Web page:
Winter evictions ban comes up for final vote

Tomorrow afternoon, Council member Sawant’s proposed ban on “winter evictions” comes up for final approval by the Seattle City Council. Since it was voted out of committee two and a half weeks ago, it has finally started to attract the attention it deserves, including some organized opposition from the Durkan Administration.

When considered in Council member Sawant’s committee, both Council members Strauss and Lewis said that they were working on amendments they intended to bring forward before the final vote.  That vote was originally scheduled for last Monday, but Sawant agreed to push it out for a week while her colleagues continued to work on their proposed amendments.

At the moment, there are three amendments up for consideration tomorrow:

  • one from Sawant that clarifies the bill’s legal approach: it is a defense to an eviction court proceeding that a defendant may assert to prevent the eviction from going forward. It also adds one more exception to the ban: where the landlord “seeks to reduce the number of individuals who reside in one dwelling unit to comply with the legal limit after receipt of a notice of violation of the Title 23 restriction on the number of individuals allowed to reside in a dwelling unit.” Sawant’s original bill provided for no exceptions, but in committee it was adjusted to allow for evictions largely in the cases where either the tenant is violating the law or the eviction is required in order for the landlord to comply with the law.
  • one from Lewis that creates a new mitigation fund to provide rent assistance during the months that the eviction ban is in place. The fund could provide funds either to a low-income tenant, or to a landlord. But in order to qualify for funds, the rented unit must be rent-restricted, the landlord must demonstrate that the tenant does not have financial resources available to pay rent (and it’s unclear how a landlord would get that documentation), and the landlord must agree not to report the tenant’s delinquency on rent to credit reporting agencies.  But there’s another issue: the amendment doesn’t actually appropriate funding into the new rent mitigation fund; this amendment is meaningless until there is money in the fund.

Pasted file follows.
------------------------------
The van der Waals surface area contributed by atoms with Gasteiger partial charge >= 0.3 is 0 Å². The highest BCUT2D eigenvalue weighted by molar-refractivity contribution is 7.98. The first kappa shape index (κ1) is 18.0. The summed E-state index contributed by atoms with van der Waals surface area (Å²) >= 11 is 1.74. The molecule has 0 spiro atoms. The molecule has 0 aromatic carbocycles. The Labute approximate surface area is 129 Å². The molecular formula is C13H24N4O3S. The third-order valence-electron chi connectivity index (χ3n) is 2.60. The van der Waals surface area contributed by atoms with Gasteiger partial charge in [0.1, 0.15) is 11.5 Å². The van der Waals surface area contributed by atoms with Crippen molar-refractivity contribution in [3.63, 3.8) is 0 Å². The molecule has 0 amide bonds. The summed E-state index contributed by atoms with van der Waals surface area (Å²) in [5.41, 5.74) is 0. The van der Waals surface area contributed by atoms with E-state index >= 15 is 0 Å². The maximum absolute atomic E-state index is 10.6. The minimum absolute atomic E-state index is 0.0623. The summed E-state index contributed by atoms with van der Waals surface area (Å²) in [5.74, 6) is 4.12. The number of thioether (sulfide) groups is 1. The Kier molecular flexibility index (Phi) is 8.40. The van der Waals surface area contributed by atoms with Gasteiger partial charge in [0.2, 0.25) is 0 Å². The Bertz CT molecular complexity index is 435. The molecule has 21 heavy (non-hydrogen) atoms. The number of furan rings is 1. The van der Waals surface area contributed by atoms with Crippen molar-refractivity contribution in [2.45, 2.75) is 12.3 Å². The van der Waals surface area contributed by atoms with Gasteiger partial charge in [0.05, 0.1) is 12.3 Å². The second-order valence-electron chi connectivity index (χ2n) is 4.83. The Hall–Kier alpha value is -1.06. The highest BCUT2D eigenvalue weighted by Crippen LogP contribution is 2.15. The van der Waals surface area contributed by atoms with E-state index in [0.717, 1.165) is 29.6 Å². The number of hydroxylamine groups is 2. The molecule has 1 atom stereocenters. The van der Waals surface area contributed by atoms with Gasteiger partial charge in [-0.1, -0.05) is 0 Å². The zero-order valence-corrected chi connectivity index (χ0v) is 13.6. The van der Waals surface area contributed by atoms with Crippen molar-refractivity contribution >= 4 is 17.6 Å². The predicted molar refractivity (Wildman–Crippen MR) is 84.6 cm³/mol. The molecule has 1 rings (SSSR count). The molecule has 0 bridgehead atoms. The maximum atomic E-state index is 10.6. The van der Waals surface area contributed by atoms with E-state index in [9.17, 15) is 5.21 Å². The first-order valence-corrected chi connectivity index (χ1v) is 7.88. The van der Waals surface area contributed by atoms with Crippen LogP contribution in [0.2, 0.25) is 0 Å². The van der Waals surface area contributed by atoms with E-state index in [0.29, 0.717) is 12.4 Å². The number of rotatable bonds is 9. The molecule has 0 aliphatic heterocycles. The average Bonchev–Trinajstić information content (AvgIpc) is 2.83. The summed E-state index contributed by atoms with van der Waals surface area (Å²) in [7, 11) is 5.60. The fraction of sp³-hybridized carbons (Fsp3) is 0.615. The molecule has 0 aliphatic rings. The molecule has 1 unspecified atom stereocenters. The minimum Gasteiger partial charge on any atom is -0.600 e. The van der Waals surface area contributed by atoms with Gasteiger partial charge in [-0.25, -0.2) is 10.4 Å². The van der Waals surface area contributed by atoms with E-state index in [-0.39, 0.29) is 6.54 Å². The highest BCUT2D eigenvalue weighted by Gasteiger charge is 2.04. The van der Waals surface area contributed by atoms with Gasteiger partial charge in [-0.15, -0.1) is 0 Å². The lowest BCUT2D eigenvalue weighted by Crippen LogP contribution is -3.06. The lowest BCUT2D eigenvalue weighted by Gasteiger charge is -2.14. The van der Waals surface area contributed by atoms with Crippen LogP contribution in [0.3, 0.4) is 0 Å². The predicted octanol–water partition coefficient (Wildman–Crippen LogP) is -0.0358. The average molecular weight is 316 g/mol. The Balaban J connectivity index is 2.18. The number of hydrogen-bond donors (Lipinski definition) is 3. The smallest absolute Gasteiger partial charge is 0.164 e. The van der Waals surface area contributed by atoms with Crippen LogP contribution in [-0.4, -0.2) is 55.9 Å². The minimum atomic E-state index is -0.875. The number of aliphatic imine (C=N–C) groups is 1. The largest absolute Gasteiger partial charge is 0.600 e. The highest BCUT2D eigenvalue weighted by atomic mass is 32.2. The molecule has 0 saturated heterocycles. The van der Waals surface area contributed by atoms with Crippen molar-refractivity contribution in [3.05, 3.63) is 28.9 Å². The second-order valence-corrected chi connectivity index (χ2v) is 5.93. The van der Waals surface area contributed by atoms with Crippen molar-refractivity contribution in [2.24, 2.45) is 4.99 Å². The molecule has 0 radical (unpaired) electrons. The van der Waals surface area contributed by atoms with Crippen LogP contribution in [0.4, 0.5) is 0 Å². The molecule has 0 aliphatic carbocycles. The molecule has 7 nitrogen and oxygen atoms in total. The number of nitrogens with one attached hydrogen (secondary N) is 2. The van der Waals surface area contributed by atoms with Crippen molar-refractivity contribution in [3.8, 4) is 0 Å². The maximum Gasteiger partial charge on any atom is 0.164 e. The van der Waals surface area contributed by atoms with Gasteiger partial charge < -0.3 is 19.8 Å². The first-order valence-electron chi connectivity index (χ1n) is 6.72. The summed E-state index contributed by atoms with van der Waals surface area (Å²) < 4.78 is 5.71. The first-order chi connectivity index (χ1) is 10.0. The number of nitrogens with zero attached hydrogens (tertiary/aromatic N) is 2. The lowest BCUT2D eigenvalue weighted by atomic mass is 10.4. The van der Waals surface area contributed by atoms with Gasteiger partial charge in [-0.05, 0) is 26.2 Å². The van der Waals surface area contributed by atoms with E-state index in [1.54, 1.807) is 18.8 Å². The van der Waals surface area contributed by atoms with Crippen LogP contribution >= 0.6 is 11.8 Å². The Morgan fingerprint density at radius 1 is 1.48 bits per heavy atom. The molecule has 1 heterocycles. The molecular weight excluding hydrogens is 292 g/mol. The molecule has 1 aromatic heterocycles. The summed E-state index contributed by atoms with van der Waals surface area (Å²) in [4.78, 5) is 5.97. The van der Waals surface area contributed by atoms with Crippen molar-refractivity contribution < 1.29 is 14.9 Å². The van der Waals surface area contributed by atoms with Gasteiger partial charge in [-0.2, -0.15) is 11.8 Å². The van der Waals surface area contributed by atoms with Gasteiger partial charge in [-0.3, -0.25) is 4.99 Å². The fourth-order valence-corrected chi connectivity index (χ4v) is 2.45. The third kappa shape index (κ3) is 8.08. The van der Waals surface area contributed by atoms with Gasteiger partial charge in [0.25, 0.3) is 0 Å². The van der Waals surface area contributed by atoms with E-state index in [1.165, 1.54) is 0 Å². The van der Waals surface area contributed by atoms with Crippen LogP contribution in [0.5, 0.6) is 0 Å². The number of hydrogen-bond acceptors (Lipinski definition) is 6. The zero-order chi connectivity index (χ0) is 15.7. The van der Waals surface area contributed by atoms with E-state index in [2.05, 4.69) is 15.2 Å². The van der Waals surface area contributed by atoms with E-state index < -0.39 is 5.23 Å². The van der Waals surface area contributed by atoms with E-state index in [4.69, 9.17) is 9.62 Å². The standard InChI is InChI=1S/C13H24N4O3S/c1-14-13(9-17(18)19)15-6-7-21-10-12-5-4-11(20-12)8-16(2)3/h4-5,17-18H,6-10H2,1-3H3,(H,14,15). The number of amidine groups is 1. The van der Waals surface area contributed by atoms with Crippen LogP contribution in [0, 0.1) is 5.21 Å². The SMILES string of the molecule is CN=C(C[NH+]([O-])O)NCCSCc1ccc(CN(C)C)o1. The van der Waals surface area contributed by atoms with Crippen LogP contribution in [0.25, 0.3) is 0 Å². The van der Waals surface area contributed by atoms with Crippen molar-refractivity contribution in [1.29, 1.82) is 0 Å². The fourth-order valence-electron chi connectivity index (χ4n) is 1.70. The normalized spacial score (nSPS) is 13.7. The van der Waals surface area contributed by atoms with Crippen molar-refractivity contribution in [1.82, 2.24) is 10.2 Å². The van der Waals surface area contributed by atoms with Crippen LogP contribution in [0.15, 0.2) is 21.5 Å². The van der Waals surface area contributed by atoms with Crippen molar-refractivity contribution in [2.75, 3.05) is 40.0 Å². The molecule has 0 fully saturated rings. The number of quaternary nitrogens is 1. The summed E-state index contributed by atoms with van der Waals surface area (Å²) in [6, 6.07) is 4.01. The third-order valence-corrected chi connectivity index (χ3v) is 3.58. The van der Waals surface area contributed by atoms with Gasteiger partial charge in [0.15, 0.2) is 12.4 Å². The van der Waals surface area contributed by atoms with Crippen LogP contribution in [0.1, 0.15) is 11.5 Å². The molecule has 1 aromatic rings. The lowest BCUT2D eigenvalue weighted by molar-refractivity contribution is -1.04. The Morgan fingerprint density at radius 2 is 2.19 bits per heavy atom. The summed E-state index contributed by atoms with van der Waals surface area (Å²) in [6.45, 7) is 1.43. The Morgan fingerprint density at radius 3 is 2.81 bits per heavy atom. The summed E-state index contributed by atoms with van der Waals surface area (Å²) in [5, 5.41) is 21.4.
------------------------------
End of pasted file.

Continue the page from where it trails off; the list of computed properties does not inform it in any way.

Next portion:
• one from Pedersen that would exempt landlords who own 4 or fewer rental units, the logic being that only larger landlords would have the financial depth to manage the loss of revenues from some tenants for up to five months.  According to the city, over 20,000 of the city’s 32,000 registered rental properties are single-unit properties (out of 367,800 housing units altogether in the city, of which about 53% are rented out), many of which are owned by a small landlord. That suggests that small landlords’ ability to withstand a loss of revenue for up to five months is a significant concern, but it also raises the question of how large a carve-out this would be. Some Council members have expressed their desire to protect small landlords from the financial consequences of an eviction ban, and it will be interesting to see how many of them (including Sawant) are willing to vote for an outright exemption for them.

There are no proposed amendments from Strauss yet; we will see if they appear tomorrow, or if he requests another delay on the final vote. There are also no amendments to try to shorten the time period of the ban to less than five months.

In the meantime, last week the Durkan Administration came out in opposition to the bill, with the Directors of the Department of Construction and Inspections, the Office of Housing, and the Human Services Department along with the Executive Director of the Seattle Housing Authority all writing a joint letter to the Seattle City Council espressing their concerns — and urging instead that the Council redirect their efforts into expanding funding for rental assistance. Their letter raises concerns about the legality of the ban, but also about the potential negative effects to the rental community/market and the challenges in operationalizing/enforcing  it.  Sawant responded with her own letter, accusing the Directors of making baseless, speculative claims and doing her best to debunk them. Interestingly, Sawant’s letter also makes her ultimate goal explicit: “I support ending all evictions”.


We’ll see how this all plays out tomorrow; but don’t be surprised if the Council kicks the can down the road for at least another week. Assuming it passes, we can expect that it will immediately face legal challenges in court.